The ICC is erring, in two ways. One, it is not making umpires accountable enough; and two, it is defining dissent too harshly. Whether Sehwag went over the line or not depends on what he said, which is not yet known, but too often batsmen have been reprimanded for just shaking their heads at a wrong decision, or looking at their bat to indicate that there was an edge, while umpires get away with mistake after mistake, which naturally encourages them to become, as Bhogle described Bucknor, "intrusive and bossy".
Of course, both issues will become irrelevant if the ICC uses technology, and eliminates these mistakes forever. How much longer must we wait till that happens?
Thursday, October 7, 2004
2.50pm - Falling short of change
I had promised myself that I would write no more on the subject of technology in umpiring after my last two posts on the subject ("Why umpires should welcome technology" and "More Luddites answered, but no early adopters"). But the emails kept flooding in - some thought-provoking, others entertaining - and I figured that I'd have a last go at it. No more after this, I promise. (And please read the other two first, if you haven't already, before you continue with this.)
Mike Zahm wrote to me from Singapore with a lovely illustration of the point I was making. He wrote:
You go to the grocer's, do your shopping and come home only to find that you're a 100 rupees short on change. You go back to the store and point it out to the cashier who replies "Oh, sorry, I made a mistake, but what I do isn't easy, you know. I total everything in my head instead of using the till. I could use the till, but then there wouldn't be anything challenging about my job, would there? I wouldn't get to use the skills I've developed. Anyway, what's done is done, and I can't give you your money back. Don't worry though, I get it right 95% of the time. Hey, you think your mental maths is any better?"
Quite. And if I may add to that, if you pointed out during the transaction itself that you got less change, the store would haul you up for dissent and confisticate half your shopping. And some smartass would no doubt tell you, "Don't worry, next time he might give you more change than is due, it all evens out in the end." Right.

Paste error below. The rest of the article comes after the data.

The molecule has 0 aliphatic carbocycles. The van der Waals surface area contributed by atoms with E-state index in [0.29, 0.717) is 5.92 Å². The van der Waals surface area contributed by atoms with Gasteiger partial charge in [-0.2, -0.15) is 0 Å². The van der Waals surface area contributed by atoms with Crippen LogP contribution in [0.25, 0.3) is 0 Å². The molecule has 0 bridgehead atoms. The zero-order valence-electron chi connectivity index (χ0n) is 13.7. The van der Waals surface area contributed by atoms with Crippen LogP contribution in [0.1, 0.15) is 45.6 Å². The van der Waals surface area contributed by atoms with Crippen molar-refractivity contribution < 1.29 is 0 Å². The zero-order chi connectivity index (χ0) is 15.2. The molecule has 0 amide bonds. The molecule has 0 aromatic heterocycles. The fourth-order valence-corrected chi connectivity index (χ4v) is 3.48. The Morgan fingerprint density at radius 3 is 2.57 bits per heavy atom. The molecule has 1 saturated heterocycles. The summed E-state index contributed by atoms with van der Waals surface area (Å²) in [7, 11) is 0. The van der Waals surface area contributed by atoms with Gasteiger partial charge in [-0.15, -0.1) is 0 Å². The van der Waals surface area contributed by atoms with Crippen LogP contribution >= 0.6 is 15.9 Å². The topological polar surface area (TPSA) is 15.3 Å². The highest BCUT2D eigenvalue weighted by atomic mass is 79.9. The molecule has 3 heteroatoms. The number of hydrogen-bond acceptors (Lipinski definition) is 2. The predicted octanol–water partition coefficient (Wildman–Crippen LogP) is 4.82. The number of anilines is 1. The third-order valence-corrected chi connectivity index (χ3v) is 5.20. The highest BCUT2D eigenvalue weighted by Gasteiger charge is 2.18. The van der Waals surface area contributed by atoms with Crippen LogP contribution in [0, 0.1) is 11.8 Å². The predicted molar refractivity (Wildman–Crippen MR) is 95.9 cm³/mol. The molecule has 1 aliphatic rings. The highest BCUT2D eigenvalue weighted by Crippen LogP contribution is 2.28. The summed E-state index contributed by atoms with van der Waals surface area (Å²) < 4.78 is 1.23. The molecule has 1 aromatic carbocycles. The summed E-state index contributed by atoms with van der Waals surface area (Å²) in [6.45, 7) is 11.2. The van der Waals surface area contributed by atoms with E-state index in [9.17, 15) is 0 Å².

Mike adds:
You go the grocer's to buy supplies for the correct price, not to see how good someone's addition is. [Similarly], you watch cricket to see the players play, not to see whether Billy Bowden can judge the trajectory of the ball after hitting a pad, in a split second, with all of Eden Gardens screaming around him. I don't care how good his eyesight is. I don't care how good his hearing is ... I care about whether the ball was going on to hit the stumps.
That is an important point. Umpires are not, much as they would like to believe otherwise, particpants of the sport of cricket. The players are the participants, and the umpires are there only to enforce the laws of the game. The current interest in the India-Australia series is there because two great sides are taking each other on, not because Steve Bucknor and Billy Bowden are umpiring. To do justice to the teams, and to the players, and to cricket, the ICC must ensure that they give umpires the means to get as many decisions right as possible.
We need Hawk-Eye, not Australia
My colleague S Rajesh wrote to me to say that using technology in umpiring would actually enhance the quality of the cricket played. He wrote:
The introduction of Hawk-Eye will drastically reduce the amount of pad-play, especially against spin. Currently, incompetent batsmen too often get away with thrusting their pad out to deliveries they know nothing about, simply because they know their stride will allow them to get away with it, even if the ball is hitting middle stump. Hawk-Eye will have a zone of uncertainty, but it'll still mean that far more batsmen will be given out padding up. It'll force the batsmen to use their bats more, while the spinners will be rewarded, deservedly, for foxing the batsmen. That, surely, can't be bad for cricket, or for the art for spin bowling.